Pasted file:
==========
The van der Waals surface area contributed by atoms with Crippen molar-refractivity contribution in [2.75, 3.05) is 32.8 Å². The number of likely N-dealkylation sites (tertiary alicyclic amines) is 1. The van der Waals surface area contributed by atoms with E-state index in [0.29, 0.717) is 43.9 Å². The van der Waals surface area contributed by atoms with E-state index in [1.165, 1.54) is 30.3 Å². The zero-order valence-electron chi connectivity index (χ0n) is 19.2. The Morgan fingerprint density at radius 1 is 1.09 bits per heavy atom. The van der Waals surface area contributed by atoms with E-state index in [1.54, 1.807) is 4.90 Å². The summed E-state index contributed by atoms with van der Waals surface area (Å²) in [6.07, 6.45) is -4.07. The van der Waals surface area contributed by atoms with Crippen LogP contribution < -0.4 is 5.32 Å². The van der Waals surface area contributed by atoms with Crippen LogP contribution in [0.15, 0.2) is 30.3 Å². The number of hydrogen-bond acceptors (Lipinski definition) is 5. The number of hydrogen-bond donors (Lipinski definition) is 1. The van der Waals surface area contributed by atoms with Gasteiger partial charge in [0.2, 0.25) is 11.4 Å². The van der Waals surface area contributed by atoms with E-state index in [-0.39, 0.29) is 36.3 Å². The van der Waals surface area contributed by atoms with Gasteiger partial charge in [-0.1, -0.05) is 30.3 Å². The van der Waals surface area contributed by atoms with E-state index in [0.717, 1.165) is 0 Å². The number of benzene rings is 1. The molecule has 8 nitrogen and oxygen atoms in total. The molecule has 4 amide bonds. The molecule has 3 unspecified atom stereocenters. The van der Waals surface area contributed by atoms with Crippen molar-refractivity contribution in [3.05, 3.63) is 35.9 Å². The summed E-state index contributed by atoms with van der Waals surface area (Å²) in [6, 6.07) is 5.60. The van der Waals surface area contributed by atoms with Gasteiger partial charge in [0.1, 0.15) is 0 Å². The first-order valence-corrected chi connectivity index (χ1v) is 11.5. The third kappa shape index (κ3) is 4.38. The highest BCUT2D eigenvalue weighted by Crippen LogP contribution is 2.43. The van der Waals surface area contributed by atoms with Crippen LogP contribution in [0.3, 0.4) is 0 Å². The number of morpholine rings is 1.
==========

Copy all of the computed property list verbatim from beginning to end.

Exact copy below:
The van der Waals surface area contributed by atoms with Crippen molar-refractivity contribution in [2.75, 3.05) is 32.8 Å². The number of likely N-dealkylation sites (tertiary alicyclic amines) is 1. The van der Waals surface area contributed by atoms with E-state index in [0.29, 0.717) is 43.9 Å². The van der Waals surface area contributed by atoms with E-state index in [1.165, 1.54) is 30.3 Å². The zero-order valence-electron chi connectivity index (χ0n) is 19.2. The Morgan fingerprint density at radius 1 is 1.09 bits per heavy atom. The van der Waals surface area contributed by atoms with E-state index in [1.54, 1.807) is 4.90 Å². The summed E-state index contributed by atoms with van der Waals surface area (Å²) in [6.07, 6.45) is -4.07. The van der Waals surface area contributed by atoms with Crippen LogP contribution < -0.4 is 5.32 Å². The van der Waals surface area contributed by atoms with Crippen LogP contribution in [0.15, 0.2) is 30.3 Å². The number of hydrogen-bond acceptors (Lipinski definition) is 5. The number of hydrogen-bond donors (Lipinski definition) is 1. The van der Waals surface area contributed by atoms with Gasteiger partial charge in [0.2, 0.25) is 11.4 Å². The van der Waals surface area contributed by atoms with E-state index in [-0.39, 0.29) is 36.3 Å². The van der Waals surface area contributed by atoms with Gasteiger partial charge in [-0.1, -0.05) is 30.3 Å². The van der Waals surface area contributed by atoms with E-state index in [0.717, 1.165) is 0 Å². The number of benzene rings is 1. The molecule has 8 nitrogen and oxygen atoms in total. The molecule has 4 amide bonds. The molecule has 3 unspecified atom stereocenters. The van der Waals surface area contributed by atoms with Crippen molar-refractivity contribution in [3.05, 3.63) is 35.9 Å². The summed E-state index contributed by atoms with van der Waals surface area (Å²) in [6, 6.07) is 5.60. The van der Waals surface area contributed by atoms with Gasteiger partial charge in [0.1, 0.15) is 0 Å². The first-order valence-corrected chi connectivity index (χ1v) is 11.5. The third kappa shape index (κ3) is 4.38. The highest BCUT2D eigenvalue weighted by Crippen LogP contribution is 2.43. The van der Waals surface area contributed by atoms with Crippen LogP contribution in [0.3, 0.4) is 0 Å². The number of morpholine rings is 1.